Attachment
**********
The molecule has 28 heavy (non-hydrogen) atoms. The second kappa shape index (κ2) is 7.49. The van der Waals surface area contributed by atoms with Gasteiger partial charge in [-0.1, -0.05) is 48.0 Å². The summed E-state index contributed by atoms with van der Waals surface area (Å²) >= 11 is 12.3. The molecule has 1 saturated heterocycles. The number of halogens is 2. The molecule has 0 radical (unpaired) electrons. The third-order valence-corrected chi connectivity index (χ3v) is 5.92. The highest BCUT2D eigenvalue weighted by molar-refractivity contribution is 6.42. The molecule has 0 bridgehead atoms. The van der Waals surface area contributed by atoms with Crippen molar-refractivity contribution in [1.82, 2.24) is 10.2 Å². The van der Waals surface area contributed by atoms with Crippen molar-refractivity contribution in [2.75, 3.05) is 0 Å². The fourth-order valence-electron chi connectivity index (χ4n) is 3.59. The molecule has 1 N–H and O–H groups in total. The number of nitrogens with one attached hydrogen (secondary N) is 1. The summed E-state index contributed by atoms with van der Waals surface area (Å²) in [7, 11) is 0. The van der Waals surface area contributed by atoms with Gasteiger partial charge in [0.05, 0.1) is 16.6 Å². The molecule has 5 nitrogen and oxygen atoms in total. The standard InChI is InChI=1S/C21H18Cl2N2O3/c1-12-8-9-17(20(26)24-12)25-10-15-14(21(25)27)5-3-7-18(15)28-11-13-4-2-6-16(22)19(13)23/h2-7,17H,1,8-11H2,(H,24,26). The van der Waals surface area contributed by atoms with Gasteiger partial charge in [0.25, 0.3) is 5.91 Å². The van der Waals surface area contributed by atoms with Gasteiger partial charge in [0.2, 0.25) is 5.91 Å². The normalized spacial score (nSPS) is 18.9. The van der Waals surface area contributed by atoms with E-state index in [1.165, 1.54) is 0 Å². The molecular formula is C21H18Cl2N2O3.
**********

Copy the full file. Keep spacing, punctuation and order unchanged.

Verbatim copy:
The molecule has 28 heavy (non-hydrogen) atoms. The second kappa shape index (κ2) is 7.49. The van der Waals surface area contributed by atoms with Gasteiger partial charge in [-0.1, -0.05) is 48.0 Å². The summed E-state index contributed by atoms with van der Waals surface area (Å²) >= 11 is 12.3. The molecule has 1 saturated heterocycles. The number of halogens is 2. The molecule has 0 radical (unpaired) electrons. The third-order valence-corrected chi connectivity index (χ3v) is 5.92. The highest BCUT2D eigenvalue weighted by molar-refractivity contribution is 6.42. The molecule has 0 bridgehead atoms. The van der Waals surface area contributed by atoms with Crippen molar-refractivity contribution in [1.82, 2.24) is 10.2 Å². The van der Waals surface area contributed by atoms with Crippen molar-refractivity contribution in [2.75, 3.05) is 0 Å². The fourth-order valence-electron chi connectivity index (χ4n) is 3.59. The molecule has 1 N–H and O–H groups in total. The number of nitrogens with one attached hydrogen (secondary N) is 1. The summed E-state index contributed by atoms with van der Waals surface area (Å²) in [7, 11) is 0. The van der Waals surface area contributed by atoms with Gasteiger partial charge in [0.05, 0.1) is 16.6 Å². The molecule has 5 nitrogen and oxygen atoms in total. The standard InChI is InChI=1S/C21H18Cl2N2O3/c1-12-8-9-17(20(26)24-12)25-10-15-14(21(25)27)5-3-7-18(15)28-11-13-4-2-6-16(22)19(13)23/h2-7,17H,1,8-11H2,(H,24,26). The van der Waals surface area contributed by atoms with Gasteiger partial charge in [0.25, 0.3) is 5.91 Å². The van der Waals surface area contributed by atoms with Gasteiger partial charge in [0.2, 0.25) is 5.91 Å². The normalized spacial score (nSPS) is 18.9. The van der Waals surface area contributed by atoms with E-state index in [1.165, 1.54) is 0 Å². The molecular formula is C21H18Cl2N2O3.